Postal Updates

U.S. Postal Service solidifies commitment to electric trucks

Mar 31, 2022, 2 PM

By Bill McAllister, Washington Correspondent

Postmaster General Louis DeJoy has doubled the percentage of electric trucks he is willing to buy for the United States Postal Service’s new delivery fleet.

But that’s not enough for Democrats in the House of Representatives who still demand the Postal Service make most of the trucks electric.

The Postal Service disclosed March 24 that it is planning to make at least 10,019 of its initial order of 50,000 trucks electric.

That’s 20 percent, double the 10 percent that the USPS previously announced as its target for electric delivery trucks.

There were hints, however, from DeJoy and Oshkosh Defense, the truck maker, that the number could go higher.

“While I am happy to see the Postal Service increasing the number of electric vehicles it is purchasing, it is still not enough,” said Rep. Carolyn B. Maloney, D-N.Y., chairwoman of the House Committee on Oversight and Reform.

“The Postal Service must prioritize the acquisition of electric vehicles or it will be stuck with outdated technology that further pollutes our environment for decades,” she said.

DeJoy, who had maintained that 10 percent was a good number for an agency with financial troubles, had come under fire from Congressional Democrats who want to make the USPS truck purchases adhere to President Joe Biden’s plan to put the federal government firmly behind electric vehicles.

At $2.98 billion, the USPS truck order is one of the largest purchases in recent history.

The new trucks will replace an aging fleet of 190,000 postal delivery vehicles, many of which are more than 30 years old and prone to catch fire.

What changed DeJoy’s mind?

First, the Postal Service’s Office of Inspector General told DeJoy that despite their higher costs, the electric trucks could be a bargain in the days of soaring gas prices and offer lower maintenance costs.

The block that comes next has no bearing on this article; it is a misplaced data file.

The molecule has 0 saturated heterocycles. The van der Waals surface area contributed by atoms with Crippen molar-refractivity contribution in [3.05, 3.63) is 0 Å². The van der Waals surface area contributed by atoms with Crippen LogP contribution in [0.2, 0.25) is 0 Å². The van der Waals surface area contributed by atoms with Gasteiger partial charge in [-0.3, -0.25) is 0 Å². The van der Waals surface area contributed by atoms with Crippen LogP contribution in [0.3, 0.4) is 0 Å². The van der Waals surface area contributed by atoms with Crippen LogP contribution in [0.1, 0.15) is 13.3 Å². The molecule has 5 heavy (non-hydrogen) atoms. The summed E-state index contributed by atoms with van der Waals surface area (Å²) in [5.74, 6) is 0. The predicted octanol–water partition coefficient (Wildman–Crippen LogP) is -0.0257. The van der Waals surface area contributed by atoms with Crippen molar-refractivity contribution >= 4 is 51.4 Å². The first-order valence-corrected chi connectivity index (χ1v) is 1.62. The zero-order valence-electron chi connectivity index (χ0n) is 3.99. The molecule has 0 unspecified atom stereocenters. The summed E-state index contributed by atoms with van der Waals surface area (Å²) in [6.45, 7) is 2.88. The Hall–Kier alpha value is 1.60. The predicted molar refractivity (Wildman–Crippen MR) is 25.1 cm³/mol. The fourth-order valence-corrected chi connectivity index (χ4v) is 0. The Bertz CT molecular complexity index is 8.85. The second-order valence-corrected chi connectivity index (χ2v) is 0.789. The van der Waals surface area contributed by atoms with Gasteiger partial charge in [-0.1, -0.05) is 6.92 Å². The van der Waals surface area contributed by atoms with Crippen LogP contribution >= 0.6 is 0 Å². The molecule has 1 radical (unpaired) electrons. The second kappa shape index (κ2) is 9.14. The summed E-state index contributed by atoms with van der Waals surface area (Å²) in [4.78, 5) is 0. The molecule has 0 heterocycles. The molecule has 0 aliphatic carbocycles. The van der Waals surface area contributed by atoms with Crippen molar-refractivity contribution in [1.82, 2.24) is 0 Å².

Second, House Democrats are pressing legislation that would block the USPS from buying a fleet of new vehicles unless 75 percent of them are electric or emission-free.

Finally, to pay for the almost $3 billion in vehicles, the USPS is likely to need some taxpayer funding. 

In a March 24 news release, DeJoy seemed to retreat from his stance favoring gasoline-powered trucks.

Citing the Postal Service’s research, DeJoy said, “We have determined that increasing our initial electric vehicle purchase from 5,000 to 10,019 makes good sense from an operational and financial perspective.”

“Today’s order demonstrates, as we have said all along, that the Postal Service is fully committed to the inclusion of electric vehicles as a significant part of our delivery fleet, even though the investment will cost more than an internal combustion engine vehicle,” he said.

Oshkosh Defense, which will build the trucks at a new plant in South Carolina, also noted in its announcement that the USPS “Next Generation Delivery Vehicles” contract “allows the flexibility, when funding is provided, to increase the percentage of BEVs [battery electric vehicles] to be produced even after an order is placed.”

The opening of the Spartanburg, S.C., plant has been controversial among House Democrats.

They have questioned whether Oshkosh Defense, a subsidiary of Wisconsin-based Oshkosh Corp., moved the assembly plant south to avoid its unionized workforce in Wisconsin.

The company said it has begun work on its new plant and is hiring workers for the facility. The first trucks are due to roll off production lines there in 2023.

Rep. Gerald Connolly, D-Va., chairman of the House Subcommittee on Government Operations, which handles postal issues, was among the Democrats unhappy over DeJoy’s action.

“This is still woefully short of what the USPS should do in transitioning to the clean EV [electric vehicle] fleet of tomorrow,” Connolly said. “It’s time to be bold and visionary, not settle for a band-aid on this problem.”

Connolly and 70 other House Democrats are sponsoring legislation that would prohibit the USPS from purchasing any new delivery vehicles unless at least 75 percent are electric or otherwise emission-free.

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